The Super Bowl Week Orgy, Through The Eyes Of An NFL Player

Every player in the NFL can buy two Super Bowl tickets at face value, if he so chooses. All he has to do is contact his club's ticket guy and arrange for the pickup. Some teams require rookies and second-year players to pick up the tickets at a location in the host city. Presumably, this policy is intended to deter the young bucks from buying their tickets in advance and flipping them for a profit. All it really does is give them a reason to go to Dallas and party their balls off.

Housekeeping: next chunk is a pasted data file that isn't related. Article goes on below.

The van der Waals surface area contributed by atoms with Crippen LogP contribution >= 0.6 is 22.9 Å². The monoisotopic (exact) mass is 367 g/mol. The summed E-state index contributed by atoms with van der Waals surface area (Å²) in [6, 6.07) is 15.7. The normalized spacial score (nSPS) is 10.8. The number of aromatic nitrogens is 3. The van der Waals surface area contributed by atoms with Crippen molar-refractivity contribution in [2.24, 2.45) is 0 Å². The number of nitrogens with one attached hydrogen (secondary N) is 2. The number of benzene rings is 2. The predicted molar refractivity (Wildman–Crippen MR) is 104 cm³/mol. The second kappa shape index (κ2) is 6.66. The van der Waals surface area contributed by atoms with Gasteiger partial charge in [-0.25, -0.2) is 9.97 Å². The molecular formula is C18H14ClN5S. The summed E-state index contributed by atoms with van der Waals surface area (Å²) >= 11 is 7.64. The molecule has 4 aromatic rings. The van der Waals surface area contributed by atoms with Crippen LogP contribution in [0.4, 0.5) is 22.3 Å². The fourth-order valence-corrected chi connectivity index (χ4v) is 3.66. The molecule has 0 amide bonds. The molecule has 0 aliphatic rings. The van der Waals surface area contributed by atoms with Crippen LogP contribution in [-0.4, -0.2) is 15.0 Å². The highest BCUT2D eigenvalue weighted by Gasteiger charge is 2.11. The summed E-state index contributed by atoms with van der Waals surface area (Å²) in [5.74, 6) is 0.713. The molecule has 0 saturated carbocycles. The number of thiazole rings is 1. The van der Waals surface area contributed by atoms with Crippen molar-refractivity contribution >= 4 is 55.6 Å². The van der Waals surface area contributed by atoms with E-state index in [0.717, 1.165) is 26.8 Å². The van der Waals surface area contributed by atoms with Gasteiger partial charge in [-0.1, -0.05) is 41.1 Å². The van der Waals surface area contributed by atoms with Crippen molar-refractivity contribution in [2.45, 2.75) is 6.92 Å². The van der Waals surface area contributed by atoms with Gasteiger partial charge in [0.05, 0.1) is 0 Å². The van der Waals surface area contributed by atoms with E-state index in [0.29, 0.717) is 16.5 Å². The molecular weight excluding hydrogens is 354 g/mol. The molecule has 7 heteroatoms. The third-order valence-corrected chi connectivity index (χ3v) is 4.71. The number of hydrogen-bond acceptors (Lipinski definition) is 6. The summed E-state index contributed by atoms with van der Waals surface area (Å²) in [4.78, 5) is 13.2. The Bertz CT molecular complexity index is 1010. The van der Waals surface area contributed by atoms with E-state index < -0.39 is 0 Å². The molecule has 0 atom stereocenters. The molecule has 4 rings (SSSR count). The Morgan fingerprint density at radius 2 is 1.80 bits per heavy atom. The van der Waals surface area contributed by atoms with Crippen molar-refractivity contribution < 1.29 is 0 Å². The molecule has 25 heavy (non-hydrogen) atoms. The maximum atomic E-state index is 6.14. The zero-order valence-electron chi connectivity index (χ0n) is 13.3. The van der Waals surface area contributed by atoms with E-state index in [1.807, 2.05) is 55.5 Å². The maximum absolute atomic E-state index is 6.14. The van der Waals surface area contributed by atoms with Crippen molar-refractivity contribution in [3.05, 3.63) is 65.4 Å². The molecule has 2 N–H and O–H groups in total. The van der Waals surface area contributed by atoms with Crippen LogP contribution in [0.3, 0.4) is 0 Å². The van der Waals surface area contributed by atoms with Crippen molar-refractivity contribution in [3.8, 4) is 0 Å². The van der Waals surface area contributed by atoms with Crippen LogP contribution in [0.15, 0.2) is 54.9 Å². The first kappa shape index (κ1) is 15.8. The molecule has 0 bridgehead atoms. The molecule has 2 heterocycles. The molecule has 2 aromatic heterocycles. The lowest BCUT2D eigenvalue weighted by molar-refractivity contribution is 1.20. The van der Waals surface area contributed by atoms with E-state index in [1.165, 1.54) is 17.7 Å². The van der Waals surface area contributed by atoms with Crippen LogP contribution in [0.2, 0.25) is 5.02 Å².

The number of players who will go to the game as spectators is something like zero. So what will they do with their tickets? Give them to a friend, family member, sell them at face value, donate them to charity? Maybe. But they also might test the open market, where the markup is 300-500 percent, depending on the teams playing and the state of the economy. And if you choose that route, although it's technically illegal, it isn't hard to find takers. The Super Bowl is crawling with ticket brokers who are buying up as many tickets as they can, hoarding them, driving up the market, and hoping the bubble doesn't burst.

Fat wads of cash are changing hands in hotel lobbies and parking lots all around the Dallas-Fort Worth area this week. A nod, a handshake, a cursory conversation, a new wad of cash concealed. The amount of money circulating right now in Dallas is obscene. Pennsylvanians and Wisconsinites are paying up to $2,500 a piece for nosebleeds.